Dallas News: Reverse Mortgage Deal Raises Inheritance Concerns

“Why give my inheritance to the bank?” asks one daughter worried about her mother’s reverse mortgage.

While the answers can vary by lender, The Dallas Morning News replies by saying reverse mortgages are treated similarly to other debts.

“You have the option to repay the debt or relinquish the property that is collateralizing the debt, which in this case would be the home,” The Dallas Morning News says in a Q&A column featuring the question posed by reverse mortgage borrower’s daughter. 

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In addition, the lender will typically allot a certain amount of time for heirs to sell the property for repayment of debt, the news outlet explains.

“You are entitled to sell the home for whatever the market value is at the time and use the proceeds to repay the debt that was paid to your mother from the reverse mortgage,” the news source advises.

Read the full article here.

Written by Cassandra Dowell

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  • It always amazes me when I hear that line. The children in many instances feel “entitled” to an inheritance. The parent is taking a reverse mortgage in most instances to improve their quality of life in retirement after working in many cases for half a century. I feel like saying: “maybe your parents are entitled to your financial help in retirement after working most of their lives supporting you.” I usually do get that point across in a more politically correct way. That usually helps change their minds.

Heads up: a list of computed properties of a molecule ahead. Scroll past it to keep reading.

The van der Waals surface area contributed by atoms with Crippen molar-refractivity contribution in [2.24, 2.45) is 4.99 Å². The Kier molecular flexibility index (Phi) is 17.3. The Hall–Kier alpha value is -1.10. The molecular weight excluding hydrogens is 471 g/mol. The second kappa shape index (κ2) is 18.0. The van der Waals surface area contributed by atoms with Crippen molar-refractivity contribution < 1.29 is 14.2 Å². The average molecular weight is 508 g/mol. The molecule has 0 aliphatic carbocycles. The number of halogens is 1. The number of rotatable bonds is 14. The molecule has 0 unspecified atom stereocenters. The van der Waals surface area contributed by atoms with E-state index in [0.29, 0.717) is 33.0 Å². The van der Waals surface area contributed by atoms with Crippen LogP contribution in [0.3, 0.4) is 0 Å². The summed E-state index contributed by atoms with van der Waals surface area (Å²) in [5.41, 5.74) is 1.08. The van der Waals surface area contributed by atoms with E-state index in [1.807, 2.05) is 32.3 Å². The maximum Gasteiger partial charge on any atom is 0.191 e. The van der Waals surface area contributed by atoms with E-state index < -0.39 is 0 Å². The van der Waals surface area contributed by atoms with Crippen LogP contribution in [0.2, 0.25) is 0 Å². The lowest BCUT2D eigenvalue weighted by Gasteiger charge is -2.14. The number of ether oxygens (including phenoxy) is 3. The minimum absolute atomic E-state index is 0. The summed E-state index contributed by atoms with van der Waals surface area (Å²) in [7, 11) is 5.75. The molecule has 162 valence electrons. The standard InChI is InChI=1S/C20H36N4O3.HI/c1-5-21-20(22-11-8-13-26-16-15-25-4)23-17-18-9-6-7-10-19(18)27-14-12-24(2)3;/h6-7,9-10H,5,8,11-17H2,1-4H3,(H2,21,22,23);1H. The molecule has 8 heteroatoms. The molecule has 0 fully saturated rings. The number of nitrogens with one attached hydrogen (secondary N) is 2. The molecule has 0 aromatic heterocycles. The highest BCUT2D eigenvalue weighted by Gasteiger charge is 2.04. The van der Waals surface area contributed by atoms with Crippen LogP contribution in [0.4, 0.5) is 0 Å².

• treverse,

      The primary tone of your comment is one of frustration when it comes to dissenting children but even children have some funny ideas about reverse mortgages. Presenting a positive view about the fit of the reverse mortgage to the needs of the parent while not troubling the financial situation of the child is crucial.

      Many times, sitting down with the senior and the child and carefully reviewing the amortization schedule can calm things down. When the review does produce the desired results, all is well but when it does not, things can get out of hand. Fortunately in nine plus years I have only lost three loans due to the concerns of heirs.

  • I tend to agree with The_Cynic. It appears the daughter is under the impression that the bank/lender automatically takes the home, which we know is not the case!

    The daughter, I am sure is thinking of the parents, not her inheritance. Explaining all the options to the children and most definitely remove the stigma that “The Lender Automatically Takes The Home” is of the up most importance in this case. Once that concern is put aside, explaining to the heirs all their options can usually put them in a comfortable position and then they can see the benefit to their parents!

    John A. Smaldone

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